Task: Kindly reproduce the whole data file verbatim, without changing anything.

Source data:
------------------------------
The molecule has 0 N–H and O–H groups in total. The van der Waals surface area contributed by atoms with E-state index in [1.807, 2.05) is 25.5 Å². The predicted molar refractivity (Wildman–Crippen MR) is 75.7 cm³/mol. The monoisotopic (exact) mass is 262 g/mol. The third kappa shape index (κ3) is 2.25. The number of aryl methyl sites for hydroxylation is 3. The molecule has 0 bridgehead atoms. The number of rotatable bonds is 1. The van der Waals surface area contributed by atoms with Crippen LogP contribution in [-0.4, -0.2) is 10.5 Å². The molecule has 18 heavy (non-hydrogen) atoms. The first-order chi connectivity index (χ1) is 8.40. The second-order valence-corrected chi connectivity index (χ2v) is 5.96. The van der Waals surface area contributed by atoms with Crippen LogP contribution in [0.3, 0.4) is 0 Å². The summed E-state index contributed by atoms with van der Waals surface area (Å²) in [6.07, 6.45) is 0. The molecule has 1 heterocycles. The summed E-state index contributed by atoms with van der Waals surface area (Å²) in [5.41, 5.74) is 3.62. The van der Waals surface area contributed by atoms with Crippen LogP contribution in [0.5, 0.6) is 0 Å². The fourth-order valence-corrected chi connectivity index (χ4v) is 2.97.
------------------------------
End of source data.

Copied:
The molecule has 0 N–H and O–H groups in total. The van der Waals surface area contributed by atoms with E-state index in [1.807, 2.05) is 25.5 Å². The predicted molar refractivity (Wildman–Crippen MR) is 75.7 cm³/mol. The monoisotopic (exact) mass is 262 g/mol. The third kappa shape index (κ3) is 2.25. The number of aryl methyl sites for hydroxylation is 3. The molecule has 0 bridgehead atoms. The number of rotatable bonds is 1. The van der Waals surface area contributed by atoms with Crippen LogP contribution in [-0.4, -0.2) is 10.5 Å². The molecule has 18 heavy (non-hydrogen) atoms. The first-order chi connectivity index (χ1) is 8.40. The second-order valence-corrected chi connectivity index (χ2v) is 5.96. The van der Waals surface area contributed by atoms with Crippen LogP contribution in [0.3, 0.4) is 0 Å². The summed E-state index contributed by atoms with van der Waals surface area (Å²) in [6.07, 6.45) is 0. The molecule has 1 heterocycles. The summed E-state index contributed by atoms with van der Waals surface area (Å²) in [5.41, 5.74) is 3.62. The van der Waals surface area contributed by atoms with Crippen LogP contribution in [0.5, 0.6) is 0 Å². The fourth-order valence-corrected chi connectivity index (χ4v) is 2.97.